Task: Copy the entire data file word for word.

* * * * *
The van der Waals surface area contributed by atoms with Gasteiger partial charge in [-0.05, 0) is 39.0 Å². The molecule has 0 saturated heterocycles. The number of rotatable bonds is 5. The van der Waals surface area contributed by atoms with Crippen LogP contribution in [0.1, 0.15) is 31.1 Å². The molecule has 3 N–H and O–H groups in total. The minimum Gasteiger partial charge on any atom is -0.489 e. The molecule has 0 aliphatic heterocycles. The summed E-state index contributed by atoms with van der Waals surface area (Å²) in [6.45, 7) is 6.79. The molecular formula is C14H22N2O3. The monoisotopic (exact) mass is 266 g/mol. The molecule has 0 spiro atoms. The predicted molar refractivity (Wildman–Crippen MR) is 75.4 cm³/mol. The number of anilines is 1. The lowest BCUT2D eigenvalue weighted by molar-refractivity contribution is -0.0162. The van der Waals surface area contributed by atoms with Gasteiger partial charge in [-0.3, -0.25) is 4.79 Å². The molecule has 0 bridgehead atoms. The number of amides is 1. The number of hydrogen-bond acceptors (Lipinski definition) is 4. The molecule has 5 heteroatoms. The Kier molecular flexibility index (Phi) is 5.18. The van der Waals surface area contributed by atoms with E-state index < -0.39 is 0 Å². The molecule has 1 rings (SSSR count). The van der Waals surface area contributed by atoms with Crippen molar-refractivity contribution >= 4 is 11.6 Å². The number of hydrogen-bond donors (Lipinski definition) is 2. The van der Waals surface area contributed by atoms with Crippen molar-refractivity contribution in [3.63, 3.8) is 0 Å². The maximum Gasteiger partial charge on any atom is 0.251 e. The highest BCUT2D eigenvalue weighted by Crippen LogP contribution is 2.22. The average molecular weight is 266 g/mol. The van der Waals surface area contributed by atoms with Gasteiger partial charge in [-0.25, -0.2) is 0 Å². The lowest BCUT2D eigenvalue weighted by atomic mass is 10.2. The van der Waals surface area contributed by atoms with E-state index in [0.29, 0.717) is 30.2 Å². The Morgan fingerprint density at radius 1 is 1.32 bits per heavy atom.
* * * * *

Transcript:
The van der Waals surface area contributed by atoms with Gasteiger partial charge in [-0.05, 0) is 39.0 Å². The molecule has 0 saturated heterocycles. The number of rotatable bonds is 5. The van der Waals surface area contributed by atoms with Crippen LogP contribution in [0.1, 0.15) is 31.1 Å². The molecule has 3 N–H and O–H groups in total. The minimum Gasteiger partial charge on any atom is -0.489 e. The molecule has 0 aliphatic heterocycles. The summed E-state index contributed by atoms with van der Waals surface area (Å²) in [6.45, 7) is 6.79. The molecular formula is C14H22N2O3. The monoisotopic (exact) mass is 266 g/mol. The molecule has 0 spiro atoms. The predicted molar refractivity (Wildman–Crippen MR) is 75.4 cm³/mol. The number of anilines is 1. The lowest BCUT2D eigenvalue weighted by molar-refractivity contribution is -0.0162. The van der Waals surface area contributed by atoms with Gasteiger partial charge in [-0.3, -0.25) is 4.79 Å². The molecule has 0 bridgehead atoms. The number of amides is 1. The number of hydrogen-bond acceptors (Lipinski definition) is 4. The molecule has 5 heteroatoms. The Kier molecular flexibility index (Phi) is 5.18. The van der Waals surface area contributed by atoms with E-state index < -0.39 is 0 Å². The molecule has 1 rings (SSSR count). The van der Waals surface area contributed by atoms with Crippen molar-refractivity contribution >= 4 is 11.6 Å². The number of hydrogen-bond donors (Lipinski definition) is 2. The van der Waals surface area contributed by atoms with Crippen molar-refractivity contribution in [3.63, 3.8) is 0 Å². The maximum Gasteiger partial charge on any atom is 0.251 e. The highest BCUT2D eigenvalue weighted by Crippen LogP contribution is 2.22. The average molecular weight is 266 g/mol. The van der Waals surface area contributed by atoms with Gasteiger partial charge in [-0.25, -0.2) is 0 Å². The lowest BCUT2D eigenvalue weighted by atomic mass is 10.2. The van der Waals surface area contributed by atoms with E-state index in [0.29, 0.717) is 30.2 Å². The Morgan fingerprint density at radius 1 is 1.32 bits per heavy atom.